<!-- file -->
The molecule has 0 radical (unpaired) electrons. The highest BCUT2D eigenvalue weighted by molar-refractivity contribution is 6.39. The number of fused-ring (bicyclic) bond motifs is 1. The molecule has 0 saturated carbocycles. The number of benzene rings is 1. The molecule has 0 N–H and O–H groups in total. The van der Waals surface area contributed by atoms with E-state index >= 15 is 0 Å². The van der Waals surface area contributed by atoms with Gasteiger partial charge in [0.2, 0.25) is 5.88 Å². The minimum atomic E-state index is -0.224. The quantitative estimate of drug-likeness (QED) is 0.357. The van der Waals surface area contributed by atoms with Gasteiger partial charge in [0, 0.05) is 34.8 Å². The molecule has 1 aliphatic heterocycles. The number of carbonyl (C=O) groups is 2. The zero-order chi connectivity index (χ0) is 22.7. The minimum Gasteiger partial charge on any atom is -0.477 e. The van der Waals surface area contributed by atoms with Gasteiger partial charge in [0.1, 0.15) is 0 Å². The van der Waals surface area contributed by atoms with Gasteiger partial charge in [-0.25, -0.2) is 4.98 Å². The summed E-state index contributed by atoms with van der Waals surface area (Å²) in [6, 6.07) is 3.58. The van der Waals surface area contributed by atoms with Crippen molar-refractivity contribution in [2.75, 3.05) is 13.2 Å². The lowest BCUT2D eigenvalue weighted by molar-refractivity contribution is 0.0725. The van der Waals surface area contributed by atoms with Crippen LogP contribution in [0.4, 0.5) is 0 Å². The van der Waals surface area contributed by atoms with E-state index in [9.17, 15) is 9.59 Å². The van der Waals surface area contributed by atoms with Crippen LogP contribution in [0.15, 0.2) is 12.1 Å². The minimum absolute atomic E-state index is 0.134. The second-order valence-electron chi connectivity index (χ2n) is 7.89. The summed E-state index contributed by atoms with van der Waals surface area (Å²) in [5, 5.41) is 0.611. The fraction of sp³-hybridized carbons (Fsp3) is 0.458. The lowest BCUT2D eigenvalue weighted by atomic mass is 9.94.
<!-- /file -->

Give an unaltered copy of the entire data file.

The molecule has 0 radical (unpaired) electrons. The highest BCUT2D eigenvalue weighted by molar-refractivity contribution is 6.39. The number of fused-ring (bicyclic) bond motifs is 1. The molecule has 0 saturated carbocycles. The number of benzene rings is 1. The molecule has 0 N–H and O–H groups in total. The van der Waals surface area contributed by atoms with E-state index >= 15 is 0 Å². The van der Waals surface area contributed by atoms with Gasteiger partial charge in [0.2, 0.25) is 5.88 Å². The minimum atomic E-state index is -0.224. The quantitative estimate of drug-likeness (QED) is 0.357. The van der Waals surface area contributed by atoms with Gasteiger partial charge in [0, 0.05) is 34.8 Å². The molecule has 1 aliphatic heterocycles. The number of carbonyl (C=O) groups is 2. The zero-order chi connectivity index (χ0) is 22.7. The minimum Gasteiger partial charge on any atom is -0.477 e. The van der Waals surface area contributed by atoms with Gasteiger partial charge in [0.1, 0.15) is 0 Å². The van der Waals surface area contributed by atoms with Gasteiger partial charge in [-0.25, -0.2) is 4.98 Å². The summed E-state index contributed by atoms with van der Waals surface area (Å²) in [6, 6.07) is 3.58. The van der Waals surface area contributed by atoms with Crippen molar-refractivity contribution in [2.75, 3.05) is 13.2 Å². The lowest BCUT2D eigenvalue weighted by molar-refractivity contribution is 0.0725. The van der Waals surface area contributed by atoms with Crippen LogP contribution in [0.4, 0.5) is 0 Å². The van der Waals surface area contributed by atoms with E-state index in [9.17, 15) is 9.59 Å². The van der Waals surface area contributed by atoms with Crippen LogP contribution in [0.15, 0.2) is 12.1 Å². The minimum absolute atomic E-state index is 0.134. The second-order valence-electron chi connectivity index (χ2n) is 7.89. The summed E-state index contributed by atoms with van der Waals surface area (Å²) in [5, 5.41) is 0.611. The fraction of sp³-hybridized carbons (Fsp3) is 0.458. The lowest BCUT2D eigenvalue weighted by atomic mass is 9.94.